Yes selenium can be used to automate the manual interaction steps.
It's intended to be used against web browsers and it's widely used and implemented.
However this is only half of the puzzle. Selenium is the core technology in browser automation tools, APIs and frameworks. To actually USE selenium you are going to need to pick an actual implementation.
You can start of with the IDE plug-in for Firefox. This is nearly always referred to as a quick and dirty, temporary solution. It does not need to be. If you use it to record existing interactions and try and play them back, or do selections based on text, then yes, the test suites you create will be brittle. If you use good practices such as css ID's and HTML data-attributes you can create robust and complex automation this way.
It also has the benefit of actually letting you, or even your product team, see the automation for themselves.
It has the downside of only running in the browser IDE that it is implemented which I believe is still just Firefox so starting it is still a manual step.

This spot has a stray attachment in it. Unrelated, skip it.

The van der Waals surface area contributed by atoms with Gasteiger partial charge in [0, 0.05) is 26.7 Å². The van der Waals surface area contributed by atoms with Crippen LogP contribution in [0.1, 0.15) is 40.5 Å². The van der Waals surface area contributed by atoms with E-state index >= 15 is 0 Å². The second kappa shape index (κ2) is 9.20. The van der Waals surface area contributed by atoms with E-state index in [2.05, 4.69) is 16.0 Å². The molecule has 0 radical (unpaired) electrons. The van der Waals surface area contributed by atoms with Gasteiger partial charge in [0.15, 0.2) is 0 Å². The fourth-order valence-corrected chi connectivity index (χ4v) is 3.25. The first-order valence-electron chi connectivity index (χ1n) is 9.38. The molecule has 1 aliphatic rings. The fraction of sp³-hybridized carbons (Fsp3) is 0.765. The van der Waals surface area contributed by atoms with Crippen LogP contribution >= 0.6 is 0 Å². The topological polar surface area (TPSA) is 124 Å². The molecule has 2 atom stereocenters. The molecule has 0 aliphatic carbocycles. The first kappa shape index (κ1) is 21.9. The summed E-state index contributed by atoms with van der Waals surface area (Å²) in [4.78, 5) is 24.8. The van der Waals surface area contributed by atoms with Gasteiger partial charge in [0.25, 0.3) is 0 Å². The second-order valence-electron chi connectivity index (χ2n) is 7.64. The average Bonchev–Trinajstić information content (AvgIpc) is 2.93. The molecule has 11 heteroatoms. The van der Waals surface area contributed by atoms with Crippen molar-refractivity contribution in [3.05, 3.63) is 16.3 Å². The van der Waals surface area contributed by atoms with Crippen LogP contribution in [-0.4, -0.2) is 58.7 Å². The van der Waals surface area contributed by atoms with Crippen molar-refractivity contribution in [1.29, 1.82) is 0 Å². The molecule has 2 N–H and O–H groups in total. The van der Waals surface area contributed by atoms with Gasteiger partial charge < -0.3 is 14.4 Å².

The other, more extensive and maintainable options is to use Selenium from within test framework such as Ruby On Rails with Rspec and Capybara which enable you to write scripts which can be run headless and against different browsers. This approach has the downside of not showing you the actual screens which might have visual layout issues.
Programming Languages & Frameworks
Languages are supported through drivers with commands from the Selenium API as methods/functions.
Testing frameworks that can be used with Selenium:
C# - Frameworks: NUnit Haskell
Java - Frameworks: JUnit, TestNG
PHP - Frameworks: Behat + Mink, Yii
Python - Frameworks: unittest, pyunit, py.test, robot framework
Ruby - Frameworks: RSpec, Test::Unit
How can you write tests for Selenium (or similar) which don't fail because of minor or cosmetic changes?
Selenium and non technical team members
and in convincing the business to support:
What problem does automated user interface testing solve?